Wednesday, April 29, 2020

A Rosy Sunday Morning Thanks to Mr. Grosbeak

A casual Sunday morning, sheltering in place on the back porch, reading the newspaper and drinking coffee. Another picture-perfect spring day was unfolding.

Quickly, it got even better when this fancy fellow stopped by my all you can eat bird food buffet just 15 feet away from where I sat.

Knowing the time it can take to get through the Sunday paper I had my camera at my side. Glad of that I was!

I’m pretty sure I caught a glimpse of this bird a few days earlier. It was just a flash of different colors, a different pattern, that I didn’t recognize in a tree near my feeders. Striking colors I recall. Boy, I hope I see that bird again, I thought.

And here it was, he was as it were. The male Rose-breasted Grosbeak is a beautiful bird I had never seen before, much less had a chance to photograph.

Smoothly and quietly I raised my camera.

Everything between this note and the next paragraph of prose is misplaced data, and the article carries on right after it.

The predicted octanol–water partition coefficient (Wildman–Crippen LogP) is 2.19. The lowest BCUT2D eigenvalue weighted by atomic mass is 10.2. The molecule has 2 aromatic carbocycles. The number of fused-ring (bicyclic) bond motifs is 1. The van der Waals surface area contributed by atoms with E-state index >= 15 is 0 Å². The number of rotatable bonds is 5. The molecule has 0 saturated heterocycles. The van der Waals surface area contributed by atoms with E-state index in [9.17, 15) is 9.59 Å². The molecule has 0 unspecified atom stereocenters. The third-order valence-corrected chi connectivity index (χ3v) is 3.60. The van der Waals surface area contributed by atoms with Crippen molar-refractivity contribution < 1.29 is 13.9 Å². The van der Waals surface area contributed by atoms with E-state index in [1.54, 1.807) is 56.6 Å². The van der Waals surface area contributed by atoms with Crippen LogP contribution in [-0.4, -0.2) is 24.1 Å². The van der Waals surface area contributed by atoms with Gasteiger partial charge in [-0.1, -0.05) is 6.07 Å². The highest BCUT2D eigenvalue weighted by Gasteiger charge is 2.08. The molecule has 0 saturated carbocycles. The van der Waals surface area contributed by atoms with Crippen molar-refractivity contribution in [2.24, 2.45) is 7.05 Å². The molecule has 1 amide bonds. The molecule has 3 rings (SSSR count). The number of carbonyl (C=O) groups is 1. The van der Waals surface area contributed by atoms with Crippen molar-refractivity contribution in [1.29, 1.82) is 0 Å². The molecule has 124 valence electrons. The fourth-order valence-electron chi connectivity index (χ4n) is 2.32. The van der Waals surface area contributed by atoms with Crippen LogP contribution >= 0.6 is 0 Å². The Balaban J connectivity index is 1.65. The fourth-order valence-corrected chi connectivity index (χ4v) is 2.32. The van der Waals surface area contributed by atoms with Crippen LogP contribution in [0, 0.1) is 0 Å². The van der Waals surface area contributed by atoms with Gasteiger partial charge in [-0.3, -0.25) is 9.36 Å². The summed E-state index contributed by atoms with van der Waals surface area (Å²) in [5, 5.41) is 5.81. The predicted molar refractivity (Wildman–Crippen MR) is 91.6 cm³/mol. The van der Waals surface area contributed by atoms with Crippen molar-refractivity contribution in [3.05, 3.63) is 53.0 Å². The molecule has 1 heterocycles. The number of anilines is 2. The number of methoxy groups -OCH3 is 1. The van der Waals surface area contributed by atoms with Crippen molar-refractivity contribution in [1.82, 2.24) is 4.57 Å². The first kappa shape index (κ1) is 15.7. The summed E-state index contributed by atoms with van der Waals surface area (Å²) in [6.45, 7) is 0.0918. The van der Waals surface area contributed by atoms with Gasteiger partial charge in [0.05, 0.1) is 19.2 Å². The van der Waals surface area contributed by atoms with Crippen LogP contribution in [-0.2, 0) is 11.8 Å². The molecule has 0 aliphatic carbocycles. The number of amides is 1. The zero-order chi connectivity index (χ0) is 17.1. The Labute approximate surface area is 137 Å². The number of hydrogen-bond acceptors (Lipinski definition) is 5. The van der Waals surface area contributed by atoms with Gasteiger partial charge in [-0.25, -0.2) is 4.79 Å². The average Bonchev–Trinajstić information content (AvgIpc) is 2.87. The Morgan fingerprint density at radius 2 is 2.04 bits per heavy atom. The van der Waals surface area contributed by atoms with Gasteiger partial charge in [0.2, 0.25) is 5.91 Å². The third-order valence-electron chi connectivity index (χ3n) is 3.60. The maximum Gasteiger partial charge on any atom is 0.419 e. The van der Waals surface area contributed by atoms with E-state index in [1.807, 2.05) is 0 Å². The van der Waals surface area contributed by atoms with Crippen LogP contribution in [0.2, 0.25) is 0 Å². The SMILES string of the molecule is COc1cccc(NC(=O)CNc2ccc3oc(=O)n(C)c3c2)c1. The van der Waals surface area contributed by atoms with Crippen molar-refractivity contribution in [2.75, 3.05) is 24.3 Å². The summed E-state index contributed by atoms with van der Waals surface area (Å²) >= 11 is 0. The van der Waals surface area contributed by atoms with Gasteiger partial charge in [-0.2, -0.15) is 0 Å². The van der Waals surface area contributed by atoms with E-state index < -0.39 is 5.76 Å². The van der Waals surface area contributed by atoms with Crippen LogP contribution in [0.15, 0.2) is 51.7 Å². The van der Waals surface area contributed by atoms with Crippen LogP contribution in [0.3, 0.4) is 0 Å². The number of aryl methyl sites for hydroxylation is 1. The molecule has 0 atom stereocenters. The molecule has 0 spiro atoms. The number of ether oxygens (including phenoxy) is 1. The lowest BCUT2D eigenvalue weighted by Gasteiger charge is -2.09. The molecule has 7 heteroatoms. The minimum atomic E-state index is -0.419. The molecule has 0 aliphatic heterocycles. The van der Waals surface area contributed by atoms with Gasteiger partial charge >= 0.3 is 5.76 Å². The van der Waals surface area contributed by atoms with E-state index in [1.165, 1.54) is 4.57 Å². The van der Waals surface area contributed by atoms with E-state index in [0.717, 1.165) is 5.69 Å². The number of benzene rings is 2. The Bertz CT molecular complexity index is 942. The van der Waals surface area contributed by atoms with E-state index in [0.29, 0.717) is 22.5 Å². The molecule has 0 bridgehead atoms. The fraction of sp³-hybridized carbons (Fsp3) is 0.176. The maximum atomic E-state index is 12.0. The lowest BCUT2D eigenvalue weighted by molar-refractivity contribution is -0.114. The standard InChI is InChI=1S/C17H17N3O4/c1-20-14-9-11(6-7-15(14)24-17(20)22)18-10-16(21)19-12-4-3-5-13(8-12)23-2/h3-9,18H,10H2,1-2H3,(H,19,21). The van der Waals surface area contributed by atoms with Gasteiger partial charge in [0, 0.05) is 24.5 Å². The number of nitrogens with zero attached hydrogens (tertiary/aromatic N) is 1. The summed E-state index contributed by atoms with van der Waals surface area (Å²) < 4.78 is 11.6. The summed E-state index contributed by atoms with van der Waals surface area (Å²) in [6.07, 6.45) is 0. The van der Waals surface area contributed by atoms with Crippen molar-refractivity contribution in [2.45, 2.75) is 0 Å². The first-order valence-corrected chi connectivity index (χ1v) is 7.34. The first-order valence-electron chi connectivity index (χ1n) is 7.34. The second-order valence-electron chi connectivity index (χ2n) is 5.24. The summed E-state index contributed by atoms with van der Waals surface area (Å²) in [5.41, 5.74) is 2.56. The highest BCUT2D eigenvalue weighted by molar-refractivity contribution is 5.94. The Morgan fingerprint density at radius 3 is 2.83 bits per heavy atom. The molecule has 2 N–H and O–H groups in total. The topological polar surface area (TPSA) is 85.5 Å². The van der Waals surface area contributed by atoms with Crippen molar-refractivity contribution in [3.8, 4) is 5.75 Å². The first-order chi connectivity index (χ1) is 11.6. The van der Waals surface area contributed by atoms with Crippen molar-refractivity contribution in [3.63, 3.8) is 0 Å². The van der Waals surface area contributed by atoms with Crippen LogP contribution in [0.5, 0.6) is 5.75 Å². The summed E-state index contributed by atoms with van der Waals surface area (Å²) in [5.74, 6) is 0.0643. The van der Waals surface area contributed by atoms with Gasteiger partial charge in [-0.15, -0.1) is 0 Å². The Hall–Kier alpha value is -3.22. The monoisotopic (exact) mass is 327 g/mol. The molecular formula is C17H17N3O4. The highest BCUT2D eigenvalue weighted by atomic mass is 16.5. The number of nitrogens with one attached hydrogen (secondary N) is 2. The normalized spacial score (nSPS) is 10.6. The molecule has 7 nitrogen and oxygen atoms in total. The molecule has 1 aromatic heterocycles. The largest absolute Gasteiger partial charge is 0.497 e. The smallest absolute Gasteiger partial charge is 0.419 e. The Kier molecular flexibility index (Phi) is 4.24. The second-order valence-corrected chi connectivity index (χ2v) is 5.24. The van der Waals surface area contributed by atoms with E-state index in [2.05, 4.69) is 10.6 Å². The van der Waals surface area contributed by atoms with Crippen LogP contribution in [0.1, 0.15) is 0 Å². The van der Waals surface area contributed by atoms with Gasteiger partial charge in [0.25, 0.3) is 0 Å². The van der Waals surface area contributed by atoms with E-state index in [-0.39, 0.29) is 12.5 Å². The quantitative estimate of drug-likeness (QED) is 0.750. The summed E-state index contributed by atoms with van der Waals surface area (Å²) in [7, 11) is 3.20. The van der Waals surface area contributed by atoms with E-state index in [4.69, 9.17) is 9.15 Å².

The Grosbeak certainly saw me and thankfully didn’t mind eating away as I snapped picture after picture. The best shots are presented here.

He would leave but soon came back while I was still on the porch. And he would return for the next three or four days.

He took his time at the feeders. No ruffled feathers on this fine, poised fellow.

That morning I shared my new “lifer” bird encounter and images on various Facebook local, state and regional bird sites.  I took video too (above) and shared that on social media as well.

Several other birders around Charleston and the Carolinas said they too had Rose-breasted Grosbeaks in their yards. It’s seasonal migration time for this bird and many others returning to Northern locales, even as far away as Canada.

I was thrilled to have this striking bird stop by my house for a few days. Hopefully, he will spread the word about good eats in my North Charleston neighborhood (Coosaw Creek) and he and others (a "gross" of Grosbeaks as they are collectively called) will return in the future!

From I learned that "grosbeak" is from the French word "grosbec" and means "large beak." 

This is a wide-ranging bird. According to, the Rose-breasted Grosbeak "breeds from northeastern British Columbia, Manitoba, and Nova Scotia to southern Alberta, North Dakota, Oklahoma, and New Jersey, and as far south as northern Georgia; regular visitor on the West Coast and winters from central into northern South America."  

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